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February 27, 2013NASHVILLE, Tenn. -- Vanderbilt running back Warren Norman, a redshirt junior, announced at a Wednesday press conference that he will not return for his senior season.
Norman, a native of Stone Mountain, Ga., carried just 21 times for 75 yards last season after missing the last part of the 2010 season, and all of 2011, with injuries. He returned last year to carry the ball 21 times for 75 yards, and with the graduation of the school's all-time leading rusher, Zac Stacy, there was opportunity for someone to seize playing time next fall.
But Norman, who said he'd never gotten to better than "60 or 70 percent" of what he once was, instead decided to hang up the cleats.
"As everybody knows, I've been battling knee injuries the last three years or so. After talking to my family and the staff, I've decided to forego my senior season," he said.
It was a sad ending to what should have been a great career for the Southeastern Conference's 2009 Freshman of the Year.
Norman was one of the few bright spots on the 2009 squad that finished 2-10, as he carried 145 times (5.4 yards per carry) and scored three times. He was a star on kickoff returns, as he ran three of his 40 attempts back for 1,050 yards (26.2 yards per return) and three scores.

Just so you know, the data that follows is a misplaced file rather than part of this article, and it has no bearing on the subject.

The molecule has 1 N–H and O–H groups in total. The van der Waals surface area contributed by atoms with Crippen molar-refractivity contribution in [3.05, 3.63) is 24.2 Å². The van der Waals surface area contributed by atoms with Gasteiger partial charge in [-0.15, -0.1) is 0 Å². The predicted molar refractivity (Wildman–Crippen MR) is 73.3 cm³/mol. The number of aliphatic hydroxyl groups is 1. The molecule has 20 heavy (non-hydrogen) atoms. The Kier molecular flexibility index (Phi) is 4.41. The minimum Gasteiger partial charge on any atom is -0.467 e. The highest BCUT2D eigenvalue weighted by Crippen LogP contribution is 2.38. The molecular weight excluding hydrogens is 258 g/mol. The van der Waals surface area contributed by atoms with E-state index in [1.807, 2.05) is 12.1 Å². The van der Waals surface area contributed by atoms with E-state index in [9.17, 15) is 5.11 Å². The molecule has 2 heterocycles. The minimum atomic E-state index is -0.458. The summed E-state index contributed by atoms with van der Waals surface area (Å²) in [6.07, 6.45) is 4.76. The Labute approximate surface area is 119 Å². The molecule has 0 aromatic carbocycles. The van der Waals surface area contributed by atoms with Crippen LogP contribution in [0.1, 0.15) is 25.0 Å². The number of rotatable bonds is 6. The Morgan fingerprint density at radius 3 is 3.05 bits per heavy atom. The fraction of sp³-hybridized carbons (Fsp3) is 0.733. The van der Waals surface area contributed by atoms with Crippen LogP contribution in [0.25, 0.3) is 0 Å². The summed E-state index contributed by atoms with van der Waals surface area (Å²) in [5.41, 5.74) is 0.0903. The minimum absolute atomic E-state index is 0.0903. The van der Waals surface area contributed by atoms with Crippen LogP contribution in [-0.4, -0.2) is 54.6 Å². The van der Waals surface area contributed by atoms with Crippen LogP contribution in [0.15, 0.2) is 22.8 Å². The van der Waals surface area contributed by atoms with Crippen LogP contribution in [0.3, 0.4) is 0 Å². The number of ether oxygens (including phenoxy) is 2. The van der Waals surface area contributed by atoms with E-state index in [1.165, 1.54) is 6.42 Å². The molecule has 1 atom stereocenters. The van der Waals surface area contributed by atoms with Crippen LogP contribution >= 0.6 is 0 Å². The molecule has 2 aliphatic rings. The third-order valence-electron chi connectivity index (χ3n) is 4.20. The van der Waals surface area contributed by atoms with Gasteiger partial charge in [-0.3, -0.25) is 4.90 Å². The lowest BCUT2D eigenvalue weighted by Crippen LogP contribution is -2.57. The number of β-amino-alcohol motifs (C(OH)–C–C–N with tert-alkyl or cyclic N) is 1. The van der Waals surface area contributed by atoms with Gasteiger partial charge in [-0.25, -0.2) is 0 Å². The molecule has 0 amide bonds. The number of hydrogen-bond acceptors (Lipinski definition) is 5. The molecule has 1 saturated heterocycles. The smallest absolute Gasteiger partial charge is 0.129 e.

With those marks, Norman broke the SEC's single-season all-purpose yardage record for a freshman formerly held by Herschel Walker, and also set the league's single-season kickoff return mark. He earned several freshman All-American honors as a kickoff returner.
Norman actually improved his per-rush average to 6.0 as a sophomore (77 rushes, 459 yards) and ran 22 kickoffs back for a 25.4-yard average. But he dislocated his wrist in the Arkansas game that fall, and lingering knee issues (he said he couldn't pinpoint a game where the problems started) forced him out of the last four games.
That was the beginning of the end. The VU staff hoped that Norman would be available for 2011, but it didn't happen.
Norman returned for 2012, but failed to move far up the depth chart in August practices. When Norman played sparingly in 2012 during mop-up time in blowouts, it was clear that he lacked the play-making ability he once had. Even against inferior defenses, he averaged just 3.6 yards per rush.
His coach, James Franklin, added that there was another undisclosed surgery later in Norman's career after the original wrist and knee surgeries.
Norman seemed at peace with the decision, but said that he'd had a tough time coming to grips with the end of his career.
"I love playing football, and coming to terms that I won't be playing again wasn't easy, but that's why you come to Vanderbilt. Just knowing I have something to fall back on, knowing I'm getting a world-class education, made it easier," Norman said.
Norman plans to study abroad this May. He'll graduate in the fall with a degree in sociology, but his coach hopes his stay at Vanderbilt will last beyond that.
"We're hoping he might fall in love with coaching and keep him around a little bit longer," Franklin said with a smile on Wednesday.